Communicating with Independent Directors
 
 
 
 
 
The Board will give appropriate attention to written communications that are submitted by stockholders and other interested parties and will respond as appropriate. The Chairman of the Nominating and Governance Committee, with the assistance of our CEO, is primarily responsible for monitoring communications from stockholders and other interested parties and for providing copies or summaries to the other directors as he or she considers appropriate. Under procedures approved by a majority of the independent directors, communications are forwarded to all directors if they relate to important substantive matters and include suggestions or comments considered to be important for the directors to know.

Stockholders and interested parties who wish to send communications on any topic to the Board should address such communications to Board of Directors c/o Corporate Secretary, Centene Corporation, 7700 Forsyth Boulevard, St. Louis, Missouri 63105. Any stockholder or interested party who wishes to communicate directly with our Presiding Director, or with our non-employee directors as a group, should also follow the foregoing method.

Centene Corporation 22


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2020 NOTICE OF MEETING AND PROXY STATEMENT
PROPOSAL ONE: ELECTION OF DIRECTORS
 


 
 
 
 
 
Director Compensation
 
 
 
 
 
The following table summarizes the compensation of our non-employee directors for the fiscal year ended December 31, 2019:
Name
Fees Earned or
Paid in Cash
($)
Stock 
Awards 
($) 1
Option 
Awards 
($) 1
All Other Compensation
($) 2
Total
($)
Orlando Ayala
$
125,000

$
158,664

$

$
14,251

$
297,915

Jessica L. Blume
110,000

158,664


36,702

305,366

Robert K. Ditmore
10,000

328,664


14,251

352,915

Frederick H. Eppinger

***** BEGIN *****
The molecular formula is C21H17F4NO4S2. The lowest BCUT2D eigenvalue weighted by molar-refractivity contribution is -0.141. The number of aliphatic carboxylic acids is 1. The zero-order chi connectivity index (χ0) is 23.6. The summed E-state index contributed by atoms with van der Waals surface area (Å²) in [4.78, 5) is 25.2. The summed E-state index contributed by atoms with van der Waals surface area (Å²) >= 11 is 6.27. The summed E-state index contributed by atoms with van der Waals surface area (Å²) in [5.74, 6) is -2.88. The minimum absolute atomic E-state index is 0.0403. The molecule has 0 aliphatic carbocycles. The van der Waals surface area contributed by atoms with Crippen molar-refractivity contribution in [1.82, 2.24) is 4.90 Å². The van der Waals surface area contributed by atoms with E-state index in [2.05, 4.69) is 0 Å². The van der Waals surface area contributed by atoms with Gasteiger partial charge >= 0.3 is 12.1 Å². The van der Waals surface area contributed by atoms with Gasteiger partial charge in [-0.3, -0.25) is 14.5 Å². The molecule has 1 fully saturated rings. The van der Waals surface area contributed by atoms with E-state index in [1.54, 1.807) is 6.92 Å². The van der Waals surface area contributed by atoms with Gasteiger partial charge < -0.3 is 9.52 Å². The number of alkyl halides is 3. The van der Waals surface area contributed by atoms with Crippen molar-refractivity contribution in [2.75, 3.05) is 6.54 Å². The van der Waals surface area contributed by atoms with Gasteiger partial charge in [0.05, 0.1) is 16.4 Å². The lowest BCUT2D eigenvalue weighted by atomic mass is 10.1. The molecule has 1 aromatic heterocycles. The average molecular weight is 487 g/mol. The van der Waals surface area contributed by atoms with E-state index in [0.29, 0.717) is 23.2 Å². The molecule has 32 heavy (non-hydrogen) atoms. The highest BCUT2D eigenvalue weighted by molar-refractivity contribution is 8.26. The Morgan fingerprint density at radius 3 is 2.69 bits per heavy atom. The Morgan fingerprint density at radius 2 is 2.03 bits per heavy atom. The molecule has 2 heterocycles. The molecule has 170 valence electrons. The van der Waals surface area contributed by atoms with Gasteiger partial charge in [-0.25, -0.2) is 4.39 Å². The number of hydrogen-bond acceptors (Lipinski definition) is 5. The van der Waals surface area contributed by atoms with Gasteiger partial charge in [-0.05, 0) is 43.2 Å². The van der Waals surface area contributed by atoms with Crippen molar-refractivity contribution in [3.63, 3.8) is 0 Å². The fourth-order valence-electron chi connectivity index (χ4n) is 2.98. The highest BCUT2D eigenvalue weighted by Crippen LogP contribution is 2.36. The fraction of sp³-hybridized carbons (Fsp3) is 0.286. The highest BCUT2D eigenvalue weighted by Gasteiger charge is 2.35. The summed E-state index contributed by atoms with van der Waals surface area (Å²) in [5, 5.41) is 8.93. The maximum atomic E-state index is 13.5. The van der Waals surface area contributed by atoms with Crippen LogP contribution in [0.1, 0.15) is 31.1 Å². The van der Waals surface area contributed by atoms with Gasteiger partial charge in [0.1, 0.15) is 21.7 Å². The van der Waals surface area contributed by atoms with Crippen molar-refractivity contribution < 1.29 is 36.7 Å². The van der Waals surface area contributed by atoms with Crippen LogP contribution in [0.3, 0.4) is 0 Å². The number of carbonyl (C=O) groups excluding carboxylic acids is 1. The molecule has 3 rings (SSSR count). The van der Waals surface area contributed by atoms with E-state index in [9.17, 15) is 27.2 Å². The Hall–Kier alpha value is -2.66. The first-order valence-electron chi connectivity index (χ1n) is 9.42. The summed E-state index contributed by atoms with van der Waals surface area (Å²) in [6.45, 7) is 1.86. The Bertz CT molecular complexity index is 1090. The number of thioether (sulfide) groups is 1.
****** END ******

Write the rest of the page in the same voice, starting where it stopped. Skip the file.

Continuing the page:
10,000

283,664


39,251

332,915

Richard A. Gephardt
125,000

158,664


39,251

322,915

John R. Roberts
40,000

283,664


39,251

362,915

Lori J. Robinson
13,055

100,007

174,400

163

287,625

David L. Steward
10,000

298,664


39,251

347,915

Tommy G. Thompson
10,000

298,664


34,251

342,915

1
The amounts reported as Stock Awards reflect the grant date fair value of grants made during the current year under the 2012 Stock Incentive Plan and Non-Employee Directors Deferred Stock Compensation Plan in accordance with ASC 718. There can be no assurance that the grant date fair value of Stock Awards or Option Awards will ever be realized.
2
All other compensation includes the Company match to charitable contributions made or pledged during 2019 under the Company's Board of Directors Charitable Matching Gift Program as follows: $25,000 for Ms. Blume, Mr. Eppinger, Mr. Gephardt, Mr. Roberts, and Mr. Steward, and $20,000 for Mr. Thompson. All Other Compensation for each director also includes group excess liability insurance policy premiums paid by the Company. Mr. Ayala, Ms. Blume, Mr. Ditmore, Mr. Eppinger, Mr. Gephardt, Mr. Roberts, Mr. Steward, and Ms. Thompson's all other compensation also includes a WellCare transaction momento.
 
Non-employee directors currently receive a quarterly retainer fee of $31,250, provided that the director elects to receive 100% of the fee in Company stock and defers settlement of the fee until retirement or termination of the Board under the Company's Non-Employee Directors Deferred Stock Compensation Plan. Directors not making this election receive a quarterly cash retainer fee of $25,000. In addition, the Chairman of the Audit Committee receives a quarterly fee of $7,500, the Chairman of the Compensation Committee receives a quarterly fee of $5,000, and the Chairman of the Nominating and Governance Committee, Government and Regulatory Affairs Committee, and Technology Committee each receives a quarterly fee of $3,750. The Company also pays a quarterly fee of $6,250 to the Presiding Director of the Board. All fees are eligible for deferral under the Non-Employee Directors Deferred Stock Compensation Plan. Expense recognized in conjunction with the deferred stock election is included in the “Stock Awards” column in the Director Compensation Table above.